Tag Archive for college readiness

Vocational ed: Path to prosperity? Or realization our grads are not prepared for college?

“All throughout high school, they made it sound like going to college was our only option,” says Derrick Roberson, a 17-year-old high school graduate in southern California. Vocational classes were seen as second-class. But he had doubts. “After you go to college, where do you go? It can open doors for you, but not as much as they make it… Read more →

Why are parents overconfident about academics and stressed out about kids’ happiness?

We’ve known this for a while, but here’s another survey to add fuel to the fire: Parents tend to inflate their kids’ academic progress and deflate their kids’ emotional resilience. In a nutshell, they don’t worry enough about the fact that schools are increasingly unable to prepare students with the skills they need to succeed in college and the workplace–and… Read more →

The case for suburban school change is clear, but no one is making it

School reform advocate Derrell Bradford and policy writer Andy Rotherham hit on it. Illinois education writer Tracy Dell’Angela has a blog focused on it. Teacher/education writer Robert Pondiscio said it was a factor in the anti-charter vote in Massachusetts last fall. And former Education Secretary Arne Duncan famously broached the subject in 2013. “It” is the long overdue conversation about… Read more →

Dual credit classes in high school: A leg up or a college cheat?

Schools are cheating their students by offering “dual-credit lite,” charges Kevin Teasley, founder of the Greater Educational Opportunities Foundation in Indianapolis, on Flypaper. Offering dual-credit (aka dual-enrollment) classes on the high school campus gives students no experience of learning on a college campus with college-age students, he writes. Often, “dual” instructors are high school teachers, not college instructors. Students who take… Read more →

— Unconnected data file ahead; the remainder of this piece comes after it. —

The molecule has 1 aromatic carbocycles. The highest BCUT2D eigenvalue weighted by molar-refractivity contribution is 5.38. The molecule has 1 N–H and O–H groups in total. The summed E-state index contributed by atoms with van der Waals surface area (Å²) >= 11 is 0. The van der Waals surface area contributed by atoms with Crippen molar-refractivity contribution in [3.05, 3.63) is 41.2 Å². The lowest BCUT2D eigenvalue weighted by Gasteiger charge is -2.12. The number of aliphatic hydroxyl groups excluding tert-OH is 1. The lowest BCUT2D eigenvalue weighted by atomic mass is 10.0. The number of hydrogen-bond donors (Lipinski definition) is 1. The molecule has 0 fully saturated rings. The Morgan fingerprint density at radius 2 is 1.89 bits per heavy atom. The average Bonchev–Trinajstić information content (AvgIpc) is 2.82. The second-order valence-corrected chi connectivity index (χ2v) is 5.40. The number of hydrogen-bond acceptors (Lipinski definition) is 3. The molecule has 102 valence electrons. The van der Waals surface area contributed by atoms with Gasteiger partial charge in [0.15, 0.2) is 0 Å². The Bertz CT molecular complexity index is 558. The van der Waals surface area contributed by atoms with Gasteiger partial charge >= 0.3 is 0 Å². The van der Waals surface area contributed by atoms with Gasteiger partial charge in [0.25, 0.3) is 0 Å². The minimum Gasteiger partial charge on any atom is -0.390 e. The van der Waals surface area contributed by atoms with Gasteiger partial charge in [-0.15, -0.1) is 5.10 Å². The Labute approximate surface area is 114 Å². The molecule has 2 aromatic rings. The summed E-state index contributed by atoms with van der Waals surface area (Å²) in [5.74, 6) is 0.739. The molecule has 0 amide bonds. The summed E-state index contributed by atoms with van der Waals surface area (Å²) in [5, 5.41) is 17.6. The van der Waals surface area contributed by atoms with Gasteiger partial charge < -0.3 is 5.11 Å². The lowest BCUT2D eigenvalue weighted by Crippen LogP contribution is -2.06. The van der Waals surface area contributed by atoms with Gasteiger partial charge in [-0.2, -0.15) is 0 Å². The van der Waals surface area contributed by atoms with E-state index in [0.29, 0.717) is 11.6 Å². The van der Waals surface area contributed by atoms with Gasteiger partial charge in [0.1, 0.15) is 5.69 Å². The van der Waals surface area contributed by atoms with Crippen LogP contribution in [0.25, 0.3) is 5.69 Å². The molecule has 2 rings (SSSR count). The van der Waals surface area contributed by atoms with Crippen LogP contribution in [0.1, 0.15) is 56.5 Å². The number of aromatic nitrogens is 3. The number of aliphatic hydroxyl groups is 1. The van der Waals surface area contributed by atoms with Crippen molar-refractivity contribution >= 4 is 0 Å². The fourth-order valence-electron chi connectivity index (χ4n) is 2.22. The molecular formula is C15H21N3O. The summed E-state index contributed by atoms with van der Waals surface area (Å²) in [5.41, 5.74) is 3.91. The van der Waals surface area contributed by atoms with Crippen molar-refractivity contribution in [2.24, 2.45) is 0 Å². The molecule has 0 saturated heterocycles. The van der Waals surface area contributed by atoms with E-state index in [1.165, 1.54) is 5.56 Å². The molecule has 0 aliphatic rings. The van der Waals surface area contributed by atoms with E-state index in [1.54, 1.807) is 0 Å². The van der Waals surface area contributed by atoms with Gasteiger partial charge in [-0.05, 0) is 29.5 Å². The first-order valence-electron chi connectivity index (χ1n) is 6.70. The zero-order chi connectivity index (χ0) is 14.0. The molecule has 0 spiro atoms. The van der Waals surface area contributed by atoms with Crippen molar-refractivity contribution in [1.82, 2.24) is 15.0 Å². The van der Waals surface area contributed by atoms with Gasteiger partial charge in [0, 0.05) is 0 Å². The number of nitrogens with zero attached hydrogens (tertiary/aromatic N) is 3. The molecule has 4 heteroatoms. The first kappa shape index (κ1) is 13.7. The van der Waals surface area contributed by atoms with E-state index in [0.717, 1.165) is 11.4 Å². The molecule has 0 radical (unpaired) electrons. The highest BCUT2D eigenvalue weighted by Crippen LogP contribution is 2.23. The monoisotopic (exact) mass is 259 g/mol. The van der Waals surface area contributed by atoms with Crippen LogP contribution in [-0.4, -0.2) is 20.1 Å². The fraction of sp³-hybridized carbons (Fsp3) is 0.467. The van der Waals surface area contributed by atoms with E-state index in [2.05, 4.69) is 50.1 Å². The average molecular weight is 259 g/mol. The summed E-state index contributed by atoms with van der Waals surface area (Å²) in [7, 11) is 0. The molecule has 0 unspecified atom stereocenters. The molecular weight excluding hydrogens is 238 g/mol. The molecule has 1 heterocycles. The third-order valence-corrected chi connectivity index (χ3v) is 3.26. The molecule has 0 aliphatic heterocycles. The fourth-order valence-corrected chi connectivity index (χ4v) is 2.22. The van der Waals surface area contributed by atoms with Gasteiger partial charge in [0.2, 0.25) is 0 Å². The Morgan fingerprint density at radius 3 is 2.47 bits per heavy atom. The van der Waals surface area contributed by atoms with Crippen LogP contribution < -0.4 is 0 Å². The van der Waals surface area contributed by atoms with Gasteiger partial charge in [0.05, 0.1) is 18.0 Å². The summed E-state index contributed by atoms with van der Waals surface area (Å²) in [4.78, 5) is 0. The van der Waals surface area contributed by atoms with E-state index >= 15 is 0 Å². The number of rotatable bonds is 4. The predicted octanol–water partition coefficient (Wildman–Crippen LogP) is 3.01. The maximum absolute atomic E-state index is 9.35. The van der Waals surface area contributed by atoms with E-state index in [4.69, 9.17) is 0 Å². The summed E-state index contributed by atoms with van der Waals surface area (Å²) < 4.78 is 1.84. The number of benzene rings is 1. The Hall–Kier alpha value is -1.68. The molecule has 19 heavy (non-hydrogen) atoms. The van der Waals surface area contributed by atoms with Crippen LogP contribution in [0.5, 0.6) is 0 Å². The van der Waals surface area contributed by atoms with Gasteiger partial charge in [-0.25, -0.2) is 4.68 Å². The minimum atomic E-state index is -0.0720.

Students aren’t really ready, but parents don’t know it

Ninety percent of parents believe their children are performing at “grade level” or higher in their schoolwork, according to a Learning Heroes survey this spring. Yet only about a third of high school graduates are ready for college-level courses, writes Fordham’s Mike Petrilli in Education Next. Ignorance isn’t bliss, he argues. If students and their parents knew they weren’t on track… Read more →

Knowing where I really stood academically would have made me work harder

The letter was thin and flat. The letter was thin and flat. I’m embarrassed to say it took a second for me to realize. Traditionally, they sent acceptance letters in big envelopes, but could things be different now? Maybe they sent the bulk of the information through email. By the time the letter had been in my hands for two… Read more →

College Remediation: ‘You don’t know what you don’t know, until you have to pay for it’

Sam Radford’s daughter got straight As in school. That should be the gold standard for being in good shape to go to college, right?  Wrong. We travelled to Buffalo, New York to talk to Sam and get his story. Watch Sam’s clip below (the full video is here). Sam’s story shows how hard it is for families to pony up money… Read more →

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